‘Lucky him,’ she said sarcastically. ‘What I’m trying to explain to you is that you can make happy customers out of anybody, as long as your spirit is just as much to die for as your food. You’ve worked on your menu, now you need to work on your attitude, even if you have to fake it until you bake it. If your grandfather can make it work on the frontline of the Vietnam War, you don’t exactly have to sell your soul to get a foot in the door at a kitchen like this.’

            ‘Nolita is as close to a warzone as I’d want to be right now, thank you very much. It’s dry, it’s barren, and I’m one of the last survivors,’ Vince confessed. ‘This is all because the only people who can afford to eat out aren’t ghosting around in Lower Manhattan. They head over here, like we do. These are the only sorts of places that are still going to be hiring through the winter and on into next year.’

            ‘Then go for it! Strive for something better! Hit those high notes, child!’ she urged. ‘Please! You’ll be safer here than in Nolita!’

            ‘Grandma, you know I’d take anything like that if it came by,’ Vince sighed. ‘I’d have to, even if it would just mean getting you out of that nasty home. I just can’t see it happening any time soon.’

            He could not look her in the eye when he said this. As he turned away, he saw through the window there was a tall man standing out in the street. He was holding a fresh, steaming cup of coffee stamped with the Fuori Freddo label on it. The takeout cup was pressed against the back a menu for Tres Hombres, the Mexican restaurant across the road, which he was also clutching up in front of his face. The man was brandishing the menu like any casual citizen might handle a newspaper (or like any casual tourist might handle a map of the city). It was spread open broadly open by a pair of violet-coloured leather gloves. He didn’t see a face behind the menu, only a sharp, purple fedora peeping over the top.

The man was very tall and distinguished, somebody whom Vince wouldn’t have missed if he. For the most part of their dine, the majority of the customers he’d seen bustling in and out of Fuori Freddo had either been middle-class teenagers, millennial hipsters, or little old couples. So, one giant of a man with a wide, rhinoceros-like upper-body build, dressed in a Trick-or-Treater-worthy hat and coat in the crux of his forties would have been too much of an eyesore to miss. He was clearly a crazy enough to scour a menu from a neighbouring restaurant for its gripping literature in the middle of the street, Vince thought, probably a down-and-out who resided on the subway and was stepping out into the daylight for the first time to evade his lockdown buddies, the rats and pathogen spreaders. However, this oddity wasn’t what perturbed Vince, for he had witnessed hobos his grandmother’s age reading Fifty Shades of Grey in the middle of Farmer’s Markets, while sipping on a milkshake they had salvaged out of a trash can. What unnerved him most was the question of why this man had chosen to cross the street to read a menu for a rival restaurant. Or, perhaps, he was just waiting for someone – his date – to show up for a meal at Hombres, while he popped a cigarette and a drink outside?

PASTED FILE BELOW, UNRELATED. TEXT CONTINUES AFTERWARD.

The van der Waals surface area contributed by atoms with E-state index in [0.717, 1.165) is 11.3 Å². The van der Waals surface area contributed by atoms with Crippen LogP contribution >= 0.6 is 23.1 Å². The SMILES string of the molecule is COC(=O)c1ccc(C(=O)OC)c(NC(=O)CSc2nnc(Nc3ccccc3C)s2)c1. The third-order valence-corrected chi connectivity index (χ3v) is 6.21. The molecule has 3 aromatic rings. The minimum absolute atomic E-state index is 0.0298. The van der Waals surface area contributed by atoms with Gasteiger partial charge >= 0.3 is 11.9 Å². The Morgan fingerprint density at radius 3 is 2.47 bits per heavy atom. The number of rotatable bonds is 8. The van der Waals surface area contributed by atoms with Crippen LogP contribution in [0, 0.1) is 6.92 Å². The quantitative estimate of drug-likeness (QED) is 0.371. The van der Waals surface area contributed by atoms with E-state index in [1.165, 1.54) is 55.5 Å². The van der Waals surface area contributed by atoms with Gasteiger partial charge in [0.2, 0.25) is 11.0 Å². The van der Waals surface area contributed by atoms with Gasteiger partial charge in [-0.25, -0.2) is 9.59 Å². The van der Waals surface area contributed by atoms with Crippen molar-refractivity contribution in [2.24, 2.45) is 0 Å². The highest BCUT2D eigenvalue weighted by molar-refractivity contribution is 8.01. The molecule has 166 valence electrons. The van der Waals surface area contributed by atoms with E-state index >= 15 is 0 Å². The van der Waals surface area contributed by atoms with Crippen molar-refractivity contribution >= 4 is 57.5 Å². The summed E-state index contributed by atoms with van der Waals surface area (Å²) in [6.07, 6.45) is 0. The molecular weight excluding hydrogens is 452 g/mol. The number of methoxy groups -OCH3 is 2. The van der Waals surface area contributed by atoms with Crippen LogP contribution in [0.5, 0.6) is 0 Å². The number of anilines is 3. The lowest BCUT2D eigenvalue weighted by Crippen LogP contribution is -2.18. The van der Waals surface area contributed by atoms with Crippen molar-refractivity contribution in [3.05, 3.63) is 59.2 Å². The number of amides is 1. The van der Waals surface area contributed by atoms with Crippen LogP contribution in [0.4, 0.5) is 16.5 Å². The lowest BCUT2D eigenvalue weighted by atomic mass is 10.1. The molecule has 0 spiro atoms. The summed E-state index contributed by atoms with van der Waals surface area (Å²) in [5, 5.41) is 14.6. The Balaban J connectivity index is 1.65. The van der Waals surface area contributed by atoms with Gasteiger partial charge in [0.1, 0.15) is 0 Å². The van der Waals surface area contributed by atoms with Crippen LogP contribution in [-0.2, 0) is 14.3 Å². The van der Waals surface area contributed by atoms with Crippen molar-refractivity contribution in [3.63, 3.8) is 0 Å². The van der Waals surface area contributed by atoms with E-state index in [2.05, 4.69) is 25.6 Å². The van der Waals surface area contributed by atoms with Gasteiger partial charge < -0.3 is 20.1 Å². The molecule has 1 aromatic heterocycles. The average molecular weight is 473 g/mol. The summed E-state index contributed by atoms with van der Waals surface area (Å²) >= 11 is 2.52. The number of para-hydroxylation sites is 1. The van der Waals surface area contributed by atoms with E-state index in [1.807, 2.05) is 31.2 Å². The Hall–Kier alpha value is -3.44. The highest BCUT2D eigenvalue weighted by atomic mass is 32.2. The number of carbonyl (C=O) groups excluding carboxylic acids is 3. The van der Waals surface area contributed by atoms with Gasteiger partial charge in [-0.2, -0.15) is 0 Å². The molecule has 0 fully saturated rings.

‘I’m pretty sure that guy didn’t pick that coffee up from here,’ Vince remarked.

‘Who?’ Momma Simm said, following his gaze out of the window. She was squinting the old eyes under her glasses, straining to see where this person of interest was o the lively street outside.

‘That guy out there on the sidewalk,’ Vince proclaimed. He was practically pointing at the closest streetlight to the coffee shop, whereupon he saw the eccentric figure leaning upright.

‘What business is it of ours?’ his grandmother cussed. ‘Leave the poor man alone.’

‘Look at how he’s reading a menu in the street like that,’ Vince added. ‘It’s as though he’s using it to hide behind more than anything. Don’t you find that weird? Nobody reads a menu like that.’

‘He’s a tramp. What do you expect from a tramp, sweetie pie? He probably had a lil too much of the swig, or ain’t gone near his pills today.’

There was a still, deer-in-headlights, sense that the man in the fedora knew he was being watched through his engrossment in the menu.

 ‘He’s as stiff as the lamppost he’s standing next to now,’ Vince observed. ‘I think he’s seen us. He knows I’ve spotted him.’

‘Who on Earth—what are you talking about, sweetie?’ Momma Simm said, conclusive in her struggling search for Vince’s obsession. ‘There ain’t nobody there.’

She was right. At least, righter than he was as of that second glance. For, the man he thought he had seen had vanished into thin air.

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©2020 by Monica Prints